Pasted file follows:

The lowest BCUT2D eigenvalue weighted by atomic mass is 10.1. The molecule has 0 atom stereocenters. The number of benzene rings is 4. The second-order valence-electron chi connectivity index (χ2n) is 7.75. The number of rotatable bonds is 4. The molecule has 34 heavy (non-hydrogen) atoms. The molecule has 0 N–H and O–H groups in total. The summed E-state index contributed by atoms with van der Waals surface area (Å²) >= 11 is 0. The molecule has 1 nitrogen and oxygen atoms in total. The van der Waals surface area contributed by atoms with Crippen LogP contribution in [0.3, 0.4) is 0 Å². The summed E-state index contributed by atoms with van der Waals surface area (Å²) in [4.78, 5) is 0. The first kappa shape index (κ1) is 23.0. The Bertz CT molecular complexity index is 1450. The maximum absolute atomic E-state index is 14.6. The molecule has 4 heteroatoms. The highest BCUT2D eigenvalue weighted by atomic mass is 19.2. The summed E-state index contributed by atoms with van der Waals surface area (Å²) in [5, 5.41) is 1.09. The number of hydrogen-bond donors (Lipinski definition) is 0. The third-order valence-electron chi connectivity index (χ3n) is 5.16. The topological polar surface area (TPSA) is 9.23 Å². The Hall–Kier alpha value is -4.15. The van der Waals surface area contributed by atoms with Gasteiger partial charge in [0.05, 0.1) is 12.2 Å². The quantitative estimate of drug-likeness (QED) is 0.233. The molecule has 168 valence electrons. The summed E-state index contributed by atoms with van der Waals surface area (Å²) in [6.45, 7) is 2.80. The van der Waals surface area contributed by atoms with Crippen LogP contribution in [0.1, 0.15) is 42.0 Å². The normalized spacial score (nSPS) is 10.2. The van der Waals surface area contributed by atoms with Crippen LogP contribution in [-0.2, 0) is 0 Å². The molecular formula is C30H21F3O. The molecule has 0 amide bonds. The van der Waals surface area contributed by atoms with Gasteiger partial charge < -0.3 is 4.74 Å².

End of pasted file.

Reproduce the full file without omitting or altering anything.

The lowest BCUT2D eigenvalue weighted by atomic mass is 10.1. The molecule has 0 atom stereocenters. The number of benzene rings is 4. The second-order valence-electron chi connectivity index (χ2n) is 7.75. The number of rotatable bonds is 4. The molecule has 34 heavy (non-hydrogen) atoms. The molecule has 0 N–H and O–H groups in total. The summed E-state index contributed by atoms with van der Waals surface area (Å²) >= 11 is 0. The molecule has 1 nitrogen and oxygen atoms in total. The van der Waals surface area contributed by atoms with Crippen LogP contribution in [0.3, 0.4) is 0 Å². The summed E-state index contributed by atoms with van der Waals surface area (Å²) in [4.78, 5) is 0. The first kappa shape index (κ1) is 23.0. The Bertz CT molecular complexity index is 1450. The maximum absolute atomic E-state index is 14.6. The molecule has 4 heteroatoms. The highest BCUT2D eigenvalue weighted by atomic mass is 19.2. The summed E-state index contributed by atoms with van der Waals surface area (Å²) in [5, 5.41) is 1.09. The number of hydrogen-bond donors (Lipinski definition) is 0. The third-order valence-electron chi connectivity index (χ3n) is 5.16. The topological polar surface area (TPSA) is 9.23 Å². The Hall–Kier alpha value is -4.15. The van der Waals surface area contributed by atoms with Gasteiger partial charge in [0.05, 0.1) is 12.2 Å². The quantitative estimate of drug-likeness (QED) is 0.233. The molecule has 168 valence electrons. The summed E-state index contributed by atoms with van der Waals surface area (Å²) in [6.45, 7) is 2.80. The van der Waals surface area contributed by atoms with Crippen LogP contribution in [0.1, 0.15) is 42.0 Å². The normalized spacial score (nSPS) is 10.2. The van der Waals surface area contributed by atoms with Crippen LogP contribution in [-0.2, 0) is 0 Å². The molecular formula is C30H21F3O. The molecule has 0 amide bonds. The van der Waals surface area contributed by atoms with Gasteiger partial charge < -0.3 is 4.74 Å².